Climate change might play a role in extending Alaska's cruising season, potentially opening up revenue opportunities for the state's industry, NCLH-Norwegian Cruise Line Holdings' CEO Frank Del Rio revealed on Thursday, October 6.
While climate change warmed Alaska at more than 100% of the global rate, harming fisheries and increasing the rate of wildfires, parts of the state's tourism have benefited from the extension of warm-weather weeks.
During an investor day presentation, Del Rio said that Alaskan voyages, which typically start in mid-May and last until mid-September, are currently starting as early as April and going on until October, adding the company was investing more in new sailings and docks around America's largest state.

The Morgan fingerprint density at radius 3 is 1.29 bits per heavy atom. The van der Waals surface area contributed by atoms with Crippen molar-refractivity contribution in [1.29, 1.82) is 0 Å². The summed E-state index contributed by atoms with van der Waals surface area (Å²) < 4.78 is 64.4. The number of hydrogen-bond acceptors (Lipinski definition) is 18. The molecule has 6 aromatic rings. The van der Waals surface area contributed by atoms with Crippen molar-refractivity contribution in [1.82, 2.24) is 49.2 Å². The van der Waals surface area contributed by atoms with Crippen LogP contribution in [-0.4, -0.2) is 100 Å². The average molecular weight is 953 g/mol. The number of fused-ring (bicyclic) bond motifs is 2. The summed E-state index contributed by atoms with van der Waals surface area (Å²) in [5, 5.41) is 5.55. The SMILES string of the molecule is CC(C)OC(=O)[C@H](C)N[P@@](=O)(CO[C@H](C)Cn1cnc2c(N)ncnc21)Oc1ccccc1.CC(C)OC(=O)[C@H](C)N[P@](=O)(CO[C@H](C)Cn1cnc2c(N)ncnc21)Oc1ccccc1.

Image: Chichagof Island (Alaska)
Del Rio said Alaska had not only become a premium destination, but it had become more than just a 4-month summer destination. It was a combination of perhaps global warming, bigger ships, and more demand, but they had stretched that season to almost 7 months now.
He added that Norwegian had been looking to lessen its impact on the planet by finding more sustainable fuels for its cruise ships.